When we have a set of univariate data, it often happens that most of the measurements will be clustered close to the mean value with the density of the observations falling off with distance away from the mean. Results of this kind displayed in a histogram show a central peak with columns of decreasing height on each side of the mean.
A data set that is symmetrical and bell-shaped about the mean, and which meets certain more precise shape requirements, is said to have a normal distribution.
The shape of the normal distribution will depend on its mean ($\mu$μ) and standard deviation $(\sigma)$(σ). The mean is where the graph peaks
For the normal distribution, the mean is exactly in the middle, so $50%$50% of the values are above the mean and $50%$50% of the values are below the mean.
The lower the standard deviation, the more clustered the scores will be around the mean. Conversely, the higher the standard deviation, the more spread the scores will be.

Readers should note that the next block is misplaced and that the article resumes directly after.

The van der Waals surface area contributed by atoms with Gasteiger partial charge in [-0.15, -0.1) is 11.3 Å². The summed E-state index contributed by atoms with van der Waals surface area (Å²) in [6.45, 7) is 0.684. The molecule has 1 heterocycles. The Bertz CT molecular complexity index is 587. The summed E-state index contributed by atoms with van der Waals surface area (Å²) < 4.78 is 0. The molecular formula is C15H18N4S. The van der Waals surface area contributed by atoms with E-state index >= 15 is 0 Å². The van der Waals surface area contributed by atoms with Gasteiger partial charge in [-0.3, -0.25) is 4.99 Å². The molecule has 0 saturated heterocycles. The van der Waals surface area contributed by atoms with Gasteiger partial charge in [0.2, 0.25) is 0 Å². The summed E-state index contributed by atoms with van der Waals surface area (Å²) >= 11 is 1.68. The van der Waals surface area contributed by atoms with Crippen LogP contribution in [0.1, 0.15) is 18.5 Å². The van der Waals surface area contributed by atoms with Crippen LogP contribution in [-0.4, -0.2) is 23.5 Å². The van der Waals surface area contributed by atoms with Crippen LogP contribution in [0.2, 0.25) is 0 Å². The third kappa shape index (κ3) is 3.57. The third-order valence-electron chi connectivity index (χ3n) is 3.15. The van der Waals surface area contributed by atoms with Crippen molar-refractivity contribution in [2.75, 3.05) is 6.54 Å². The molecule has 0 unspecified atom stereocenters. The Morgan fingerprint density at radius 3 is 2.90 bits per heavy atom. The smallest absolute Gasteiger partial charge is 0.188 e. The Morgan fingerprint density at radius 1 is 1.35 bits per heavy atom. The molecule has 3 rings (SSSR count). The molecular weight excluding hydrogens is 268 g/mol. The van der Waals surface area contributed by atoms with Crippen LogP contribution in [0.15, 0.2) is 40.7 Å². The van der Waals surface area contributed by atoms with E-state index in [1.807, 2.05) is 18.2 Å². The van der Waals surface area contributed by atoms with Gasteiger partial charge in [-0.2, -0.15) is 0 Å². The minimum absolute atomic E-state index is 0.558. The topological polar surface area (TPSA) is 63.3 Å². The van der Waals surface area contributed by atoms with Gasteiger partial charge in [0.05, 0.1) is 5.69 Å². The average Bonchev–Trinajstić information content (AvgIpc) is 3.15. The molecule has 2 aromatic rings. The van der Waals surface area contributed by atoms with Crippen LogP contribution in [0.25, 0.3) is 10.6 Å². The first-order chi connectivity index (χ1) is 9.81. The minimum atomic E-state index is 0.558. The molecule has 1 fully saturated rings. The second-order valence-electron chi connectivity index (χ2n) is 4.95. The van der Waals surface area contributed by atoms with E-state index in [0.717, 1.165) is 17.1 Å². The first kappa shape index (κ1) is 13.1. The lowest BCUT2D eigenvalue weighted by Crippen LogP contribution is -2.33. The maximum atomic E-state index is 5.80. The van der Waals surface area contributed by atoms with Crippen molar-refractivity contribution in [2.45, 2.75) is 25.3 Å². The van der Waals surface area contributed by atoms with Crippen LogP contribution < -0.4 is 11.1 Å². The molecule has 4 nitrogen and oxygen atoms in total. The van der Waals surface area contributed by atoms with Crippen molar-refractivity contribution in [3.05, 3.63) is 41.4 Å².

For example, this distribution curve comes from a data set that has a very small standard deviation, $\sigma=0.2$σ=0.2, and hence is clustered tightly around the mean:
whereas this normal distribution has a larger standard deviation, $\sigma=0.9$σ=0.9, and hence is quite spread.
To see how a change in the mean and standard deviation affects the shape of the normal distribution curve, check out this graph. By moving the sliders around you can vary the mean and standard deviation, and see how the bell curve changes as a result.
Which of the following sets of data is approximately normally distributed?
Which of the following statements are true for a normal distribution curve. Select all that apply.
A sample of professional basketball players is normally distributed and gives the mean height as $199$199 cm with a standard deviation of $10$10 cm.
How tall is a basketball player who is $3$3 standard deviations above the mean?
How tall is a basketball player who is $1.5$1.5 standard deviations below the mean?
Use the mean and standard deviation of a data set to fit it to a normal distribution and to estimate population percentages. Recognize that there are data sets for which such a procedure is not appropriate. Use calculators, spreadsheets, and tables to estimate areas under the normal curve.